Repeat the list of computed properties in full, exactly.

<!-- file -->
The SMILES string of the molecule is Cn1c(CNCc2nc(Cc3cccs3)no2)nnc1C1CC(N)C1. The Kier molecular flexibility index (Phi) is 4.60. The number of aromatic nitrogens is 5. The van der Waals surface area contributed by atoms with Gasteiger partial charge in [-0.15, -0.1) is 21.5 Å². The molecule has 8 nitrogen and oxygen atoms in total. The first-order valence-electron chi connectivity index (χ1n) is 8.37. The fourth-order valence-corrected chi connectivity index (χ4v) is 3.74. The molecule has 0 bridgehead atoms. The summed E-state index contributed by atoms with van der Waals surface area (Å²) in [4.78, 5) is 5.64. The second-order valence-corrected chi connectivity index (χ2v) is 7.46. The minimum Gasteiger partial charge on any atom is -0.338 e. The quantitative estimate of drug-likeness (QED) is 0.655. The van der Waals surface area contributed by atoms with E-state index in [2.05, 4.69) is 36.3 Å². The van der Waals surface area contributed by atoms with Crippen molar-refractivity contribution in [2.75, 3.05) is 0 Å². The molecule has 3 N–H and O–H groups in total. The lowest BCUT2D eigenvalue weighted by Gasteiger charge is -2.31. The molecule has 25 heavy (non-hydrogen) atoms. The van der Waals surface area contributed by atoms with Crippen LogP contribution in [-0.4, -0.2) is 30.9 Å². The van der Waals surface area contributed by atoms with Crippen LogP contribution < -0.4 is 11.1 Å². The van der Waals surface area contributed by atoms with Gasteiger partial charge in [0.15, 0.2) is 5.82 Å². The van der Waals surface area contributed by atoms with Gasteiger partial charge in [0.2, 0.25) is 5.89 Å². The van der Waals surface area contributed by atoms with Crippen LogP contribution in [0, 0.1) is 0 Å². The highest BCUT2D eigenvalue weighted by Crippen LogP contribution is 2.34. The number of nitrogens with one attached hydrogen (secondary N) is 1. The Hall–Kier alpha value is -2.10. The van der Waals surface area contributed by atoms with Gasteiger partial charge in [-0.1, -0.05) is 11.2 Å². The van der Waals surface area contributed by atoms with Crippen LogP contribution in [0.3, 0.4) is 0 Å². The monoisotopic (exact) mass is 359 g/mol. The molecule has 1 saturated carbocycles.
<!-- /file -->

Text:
The SMILES string of the molecule is Cn1c(CNCc2nc(Cc3cccs3)no2)nnc1C1CC(N)C1. The Kier molecular flexibility index (Phi) is 4.60. The number of aromatic nitrogens is 5. The van der Waals surface area contributed by atoms with Gasteiger partial charge in [-0.15, -0.1) is 21.5 Å². The molecule has 8 nitrogen and oxygen atoms in total. The first-order valence-electron chi connectivity index (χ1n) is 8.37. The fourth-order valence-corrected chi connectivity index (χ4v) is 3.74. The molecule has 0 bridgehead atoms. The summed E-state index contributed by atoms with van der Waals surface area (Å²) in [4.78, 5) is 5.64. The second-order valence-corrected chi connectivity index (χ2v) is 7.46. The minimum Gasteiger partial charge on any atom is -0.338 e. The quantitative estimate of drug-likeness (QED) is 0.655. The van der Waals surface area contributed by atoms with E-state index in [2.05, 4.69) is 36.3 Å². The van der Waals surface area contributed by atoms with Crippen molar-refractivity contribution in [2.75, 3.05) is 0 Å². The molecule has 3 N–H and O–H groups in total. The lowest BCUT2D eigenvalue weighted by Gasteiger charge is -2.31. The molecule has 25 heavy (non-hydrogen) atoms. The van der Waals surface area contributed by atoms with Crippen LogP contribution in [-0.4, -0.2) is 30.9 Å². The van der Waals surface area contributed by atoms with Crippen LogP contribution < -0.4 is 11.1 Å². The van der Waals surface area contributed by atoms with Gasteiger partial charge in [0.15, 0.2) is 5.82 Å². The van der Waals surface area contributed by atoms with Gasteiger partial charge in [0.2, 0.25) is 5.89 Å². The van der Waals surface area contributed by atoms with Crippen LogP contribution in [0, 0.1) is 0 Å². The highest BCUT2D eigenvalue weighted by Crippen LogP contribution is 2.34. The number of nitrogens with one attached hydrogen (secondary N) is 1. The Hall–Kier alpha value is -2.10. The van der Waals surface area contributed by atoms with Gasteiger partial charge in [-0.1, -0.05) is 11.2 Å². The van der Waals surface area contributed by atoms with Crippen LogP contribution in [0.3, 0.4) is 0 Å². The monoisotopic (exact) mass is 359 g/mol. The molecule has 1 saturated carbocycles.